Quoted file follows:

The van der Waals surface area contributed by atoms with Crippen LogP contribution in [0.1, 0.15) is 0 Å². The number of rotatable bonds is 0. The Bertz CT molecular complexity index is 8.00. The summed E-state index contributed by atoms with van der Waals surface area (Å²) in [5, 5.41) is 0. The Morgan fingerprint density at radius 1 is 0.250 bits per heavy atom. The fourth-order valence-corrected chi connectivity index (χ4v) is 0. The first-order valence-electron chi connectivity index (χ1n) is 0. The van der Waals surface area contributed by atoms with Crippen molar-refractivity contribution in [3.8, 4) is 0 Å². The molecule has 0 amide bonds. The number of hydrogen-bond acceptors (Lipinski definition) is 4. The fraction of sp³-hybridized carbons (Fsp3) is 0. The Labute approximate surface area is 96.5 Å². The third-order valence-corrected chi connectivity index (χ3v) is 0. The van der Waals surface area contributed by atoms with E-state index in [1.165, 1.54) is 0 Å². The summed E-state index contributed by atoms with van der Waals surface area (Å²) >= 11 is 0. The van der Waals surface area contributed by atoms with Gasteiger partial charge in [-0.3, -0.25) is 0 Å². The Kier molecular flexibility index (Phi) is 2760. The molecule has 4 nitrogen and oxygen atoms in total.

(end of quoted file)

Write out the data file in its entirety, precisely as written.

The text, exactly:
The van der Waals surface area contributed by atoms with Crippen LogP contribution in [0.1, 0.15) is 0 Å². The number of rotatable bonds is 0. The Bertz CT molecular complexity index is 8.00. The summed E-state index contributed by atoms with van der Waals surface area (Å²) in [5, 5.41) is 0. The Morgan fingerprint density at radius 1 is 0.250 bits per heavy atom. The fourth-order valence-corrected chi connectivity index (χ4v) is 0. The first-order valence-electron chi connectivity index (χ1n) is 0. The van der Waals surface area contributed by atoms with Crippen molar-refractivity contribution in [3.8, 4) is 0 Å². The molecule has 0 amide bonds. The number of hydrogen-bond acceptors (Lipinski definition) is 4. The fraction of sp³-hybridized carbons (Fsp3) is 0. The Labute approximate surface area is 96.5 Å². The third-order valence-corrected chi connectivity index (χ3v) is 0. The van der Waals surface area contributed by atoms with E-state index in [1.165, 1.54) is 0 Å². The summed E-state index contributed by atoms with van der Waals surface area (Å²) >= 11 is 0. The van der Waals surface area contributed by atoms with Gasteiger partial charge in [-0.3, -0.25) is 0 Å². The Kier molecular flexibility index (Phi) is 2760. The molecule has 4 nitrogen and oxygen atoms in total.